William Walter Elliot to Colonel Wallis
8 Sydney-place. Wednesday, November 16
Give me joy of my new establishment in Sydney-place, a decidedly respectable house which my housekeeper Mrs Bennett and my man have wrought into a style befitting a gentleman’s rooms. Sufficient at least for me to afford you some return of hospitality, to an evening of cards on Friday next, which I am sure will be a relief to you beleaguered as you are by a household of females chattering interminably about the joys and tribulations of childbed.
As we shall not be alone on Friday and it would ill become a gentleman to bandy a woman’s name about in male company, let me provide you with intelligence of the latest developments in my campaign to infiltrate the House of Elliot and repel a potential interloper, viz. Madam Clay.
As you advised, immediately upon my return to Bath I employed my breaching strategy: a letter of such earnest apology, such humility, such toadying flattery, with a positive volley of “Would that I might sooner have healed the wounds!” and “Might I but be received once more into the bosom of such a distinguished family” etc. etc. that you would have blushed to hear me.
The result: an invitation to appear at 12 Camden-place to make my apologies in person. An initially chilly first meeting, believe me, with a doubting Sir Walter and a glacial Miss Elizabeth, but the warmth of my ingratiating charm soon melted away any opposition. In brief, within these two weeks I have been welcomed as the Prodigal and have endured three morning visits, a walk in the Gardens, and two evenings of applauding Sir Walter’s views on the Navy and the truly remarkable plainness of women in Bath: “eighty-seven went by as I stood in a shop in Bond-street – and not a tolerable face among them!”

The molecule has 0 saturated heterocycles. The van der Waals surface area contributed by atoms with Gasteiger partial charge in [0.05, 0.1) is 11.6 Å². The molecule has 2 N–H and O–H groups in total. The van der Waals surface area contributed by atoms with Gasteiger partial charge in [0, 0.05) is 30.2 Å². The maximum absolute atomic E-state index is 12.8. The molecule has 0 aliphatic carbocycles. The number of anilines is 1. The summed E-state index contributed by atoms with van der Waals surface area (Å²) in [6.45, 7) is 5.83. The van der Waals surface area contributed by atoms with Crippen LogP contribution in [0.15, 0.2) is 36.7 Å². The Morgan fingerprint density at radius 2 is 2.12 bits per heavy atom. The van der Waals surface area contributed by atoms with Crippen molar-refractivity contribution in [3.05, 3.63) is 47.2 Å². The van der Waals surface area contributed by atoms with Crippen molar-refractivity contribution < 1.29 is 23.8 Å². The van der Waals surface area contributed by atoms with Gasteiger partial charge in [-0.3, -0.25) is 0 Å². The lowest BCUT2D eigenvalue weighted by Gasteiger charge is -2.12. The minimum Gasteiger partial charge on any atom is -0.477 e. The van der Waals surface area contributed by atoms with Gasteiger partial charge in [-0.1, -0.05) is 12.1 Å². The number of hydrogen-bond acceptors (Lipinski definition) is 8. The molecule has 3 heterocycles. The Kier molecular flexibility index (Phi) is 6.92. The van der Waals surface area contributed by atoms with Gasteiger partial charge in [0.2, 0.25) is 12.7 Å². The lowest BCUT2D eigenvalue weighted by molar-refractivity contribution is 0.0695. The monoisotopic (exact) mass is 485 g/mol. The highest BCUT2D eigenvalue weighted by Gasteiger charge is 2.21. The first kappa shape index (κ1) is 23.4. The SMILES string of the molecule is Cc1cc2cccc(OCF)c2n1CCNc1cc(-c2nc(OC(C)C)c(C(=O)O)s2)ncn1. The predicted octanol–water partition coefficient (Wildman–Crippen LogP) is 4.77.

Which brings me, my dear Wallis, to Mrs Penelope Clay. Your description of her, I must protest, strikes me as ungallant. She hovered discreetly by the fireplace until the initial skirmishes were over between the principals; as soon as it became apparent that the heir-presumptive was to be received, she was all civility and smiles – though I grant you that her smiling set off that projecting tooth to great advantage! She gave me her hand with a demurely murmured offer of her sincere condolences on my recent bereavement, which has been much on the minds of her dear Sir Walter and Miss Elliot over the past months since their removal from Kellynch-hall; a reminder of my sad duty, as she knew well from her own tragic loss, to bear all with fortitude and patience – as she has suffered for the sake of those two sweet pledges left behind . . . Here the voice faltered, the smile faded, and the tooth disappeared from view.
I conclude that I was being simultaneously informed of her position in the world as a pitiable relict, and warned of her security in the Elliot family as valued confidante. This may be a woman of poor complexion and flawed features but I am under no misapprehension as to her acuteness. Still, I think she may be circumvented. I have already included her in the range of my battery of charm, gentility and general amiability.
She is a woman, therefore may be
and since this is a plain woman, she will be all the more grateful for the winning by